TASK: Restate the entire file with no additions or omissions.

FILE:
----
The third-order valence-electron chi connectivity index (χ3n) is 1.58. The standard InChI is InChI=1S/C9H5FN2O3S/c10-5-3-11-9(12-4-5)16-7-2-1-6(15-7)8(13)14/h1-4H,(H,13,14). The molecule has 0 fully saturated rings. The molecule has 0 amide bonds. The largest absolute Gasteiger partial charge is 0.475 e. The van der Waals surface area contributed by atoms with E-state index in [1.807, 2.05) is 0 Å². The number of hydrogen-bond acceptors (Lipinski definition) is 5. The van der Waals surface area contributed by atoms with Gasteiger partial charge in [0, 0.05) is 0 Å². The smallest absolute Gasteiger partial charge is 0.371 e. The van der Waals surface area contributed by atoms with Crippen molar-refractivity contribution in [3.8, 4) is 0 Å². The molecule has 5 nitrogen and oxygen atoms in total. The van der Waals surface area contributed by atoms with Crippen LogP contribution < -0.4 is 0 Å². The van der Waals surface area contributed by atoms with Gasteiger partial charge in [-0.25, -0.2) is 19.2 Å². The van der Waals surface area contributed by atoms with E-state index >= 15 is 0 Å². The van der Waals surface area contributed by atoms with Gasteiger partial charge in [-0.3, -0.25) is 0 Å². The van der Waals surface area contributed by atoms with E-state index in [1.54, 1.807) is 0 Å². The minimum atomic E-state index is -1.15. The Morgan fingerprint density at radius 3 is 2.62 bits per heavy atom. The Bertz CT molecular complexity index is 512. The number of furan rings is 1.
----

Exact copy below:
The third-order valence-electron chi connectivity index (χ3n) is 1.58. The standard InChI is InChI=1S/C9H5FN2O3S/c10-5-3-11-9(12-4-5)16-7-2-1-6(15-7)8(13)14/h1-4H,(H,13,14). The molecule has 0 fully saturated rings. The molecule has 0 amide bonds. The largest absolute Gasteiger partial charge is 0.475 e. The van der Waals surface area contributed by atoms with E-state index in [1.807, 2.05) is 0 Å². The number of hydrogen-bond acceptors (Lipinski definition) is 5. The van der Waals surface area contributed by atoms with Gasteiger partial charge in [0, 0.05) is 0 Å². The smallest absolute Gasteiger partial charge is 0.371 e. The van der Waals surface area contributed by atoms with Crippen molar-refractivity contribution in [3.8, 4) is 0 Å². The molecule has 5 nitrogen and oxygen atoms in total. The van der Waals surface area contributed by atoms with Crippen LogP contribution < -0.4 is 0 Å². The van der Waals surface area contributed by atoms with Gasteiger partial charge in [-0.25, -0.2) is 19.2 Å². The van der Waals surface area contributed by atoms with E-state index >= 15 is 0 Å². The van der Waals surface area contributed by atoms with Gasteiger partial charge in [-0.3, -0.25) is 0 Å². The van der Waals surface area contributed by atoms with E-state index in [1.54, 1.807) is 0 Å². The minimum atomic E-state index is -1.15. The Morgan fingerprint density at radius 3 is 2.62 bits per heavy atom. The Bertz CT molecular complexity index is 512. The number of furan rings is 1.